I remember an interview a long time ago with Ray Bradbury. He told a story — and I may be remembering this badly — of seeing a show at a carnival. The showman pointed at him and said, “Live Forever!” He almost did. He died yesterday at 91. And how apropos it happened after a transit of Venus.
There has been a lot said about the man — his amazing combination of optimism and pessimism about the future; his ability to get to our deepest fears and our highest hopes, often at the same time. He could write stories that evoked amazing pathos — my favorite being All Summer in a Day, still one of the most heart-breaking stories I’ve read. He could terrify — I used to have nightmares about Something Wicked This Way Comes. He could infuse us with he wonder of technology and space travel — when I saw Columbia launch on cold morning in Florida, my first thought was, “Rocket Summer”.
But, to me, the one thing that Bradbury was best at was evoking that feeling of youth — of recalling those endless summer days when you could run forever and feel the pure magic of being alive. The sense of child-like wonder in his writings was powerful and often dragged me back in time to when each day was a month and every year a century. He often did this to contrast against what he feared would be a sterile future. A perfect example is from Time in Thy Flight, when a little girl, Janet, is brought from the future to see the “frightening” past. In her words:
“I want to see it all again. I’ve missed the motives somewhere. I want to make that run across town again in the early morning. The cold air on my face — the sidewalk under my feet — the circus train coming in.”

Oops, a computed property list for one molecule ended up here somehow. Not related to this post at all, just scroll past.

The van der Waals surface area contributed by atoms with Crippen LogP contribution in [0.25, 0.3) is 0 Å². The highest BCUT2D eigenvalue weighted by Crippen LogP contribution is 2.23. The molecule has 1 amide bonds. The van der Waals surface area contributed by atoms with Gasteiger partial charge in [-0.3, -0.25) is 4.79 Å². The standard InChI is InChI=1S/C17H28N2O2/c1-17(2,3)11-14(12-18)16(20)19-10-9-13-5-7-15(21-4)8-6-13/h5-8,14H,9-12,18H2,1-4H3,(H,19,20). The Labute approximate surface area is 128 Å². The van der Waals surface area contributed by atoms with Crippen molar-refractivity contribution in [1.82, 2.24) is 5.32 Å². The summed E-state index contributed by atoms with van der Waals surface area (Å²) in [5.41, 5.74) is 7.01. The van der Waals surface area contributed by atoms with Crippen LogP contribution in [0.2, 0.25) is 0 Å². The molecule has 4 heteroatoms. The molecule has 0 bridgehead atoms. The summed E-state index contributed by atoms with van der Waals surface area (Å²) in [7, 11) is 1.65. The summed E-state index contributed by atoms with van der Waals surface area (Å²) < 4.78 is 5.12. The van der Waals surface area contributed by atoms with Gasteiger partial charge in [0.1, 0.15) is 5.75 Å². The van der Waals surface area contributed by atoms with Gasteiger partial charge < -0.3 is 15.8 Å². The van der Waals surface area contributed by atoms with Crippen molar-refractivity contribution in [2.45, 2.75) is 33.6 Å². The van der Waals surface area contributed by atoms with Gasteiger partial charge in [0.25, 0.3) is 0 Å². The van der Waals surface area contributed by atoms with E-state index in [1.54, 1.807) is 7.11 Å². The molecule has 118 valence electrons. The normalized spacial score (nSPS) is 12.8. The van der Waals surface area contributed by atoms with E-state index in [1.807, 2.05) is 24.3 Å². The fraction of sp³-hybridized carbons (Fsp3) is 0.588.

And later, before she jumps the time ship to stay in the past:
“No, I just want to be inside. I want to stay here, I want to see it all and be here and never be anywhere else, I want firecrackers and pumpkins and circuses, I want Christmases and Valentines and Fourths, like we’ve seen.”
(And, in typical Bradbury fashion, one little boy is caught by the teacher and heart-breakingly unable to join his two companions in the past.)
Hopefully, Ray is somewhere where it always fall and spring and summer, where it is Christmas and Valentines and the Fourth. And is “inside the big house, in the candlelight, [where] someone is pouring cold apple cider all around, to everyone, no matter who they are.”
Hans Rosling is made of awesome:
I should have a feature-length post on this, but for the moment, I’ll like to Agony Booth’s nice video review of Serenity. The thing is, I watched Serenity as someone who had not seen a single second of Firefly. I liked it a lot, enough to make me buy the series and watch it. But I do agree with him: you did have that feeling of being at a great party where you didn’t know anyone. Once I’d watched the series, the movie was even better.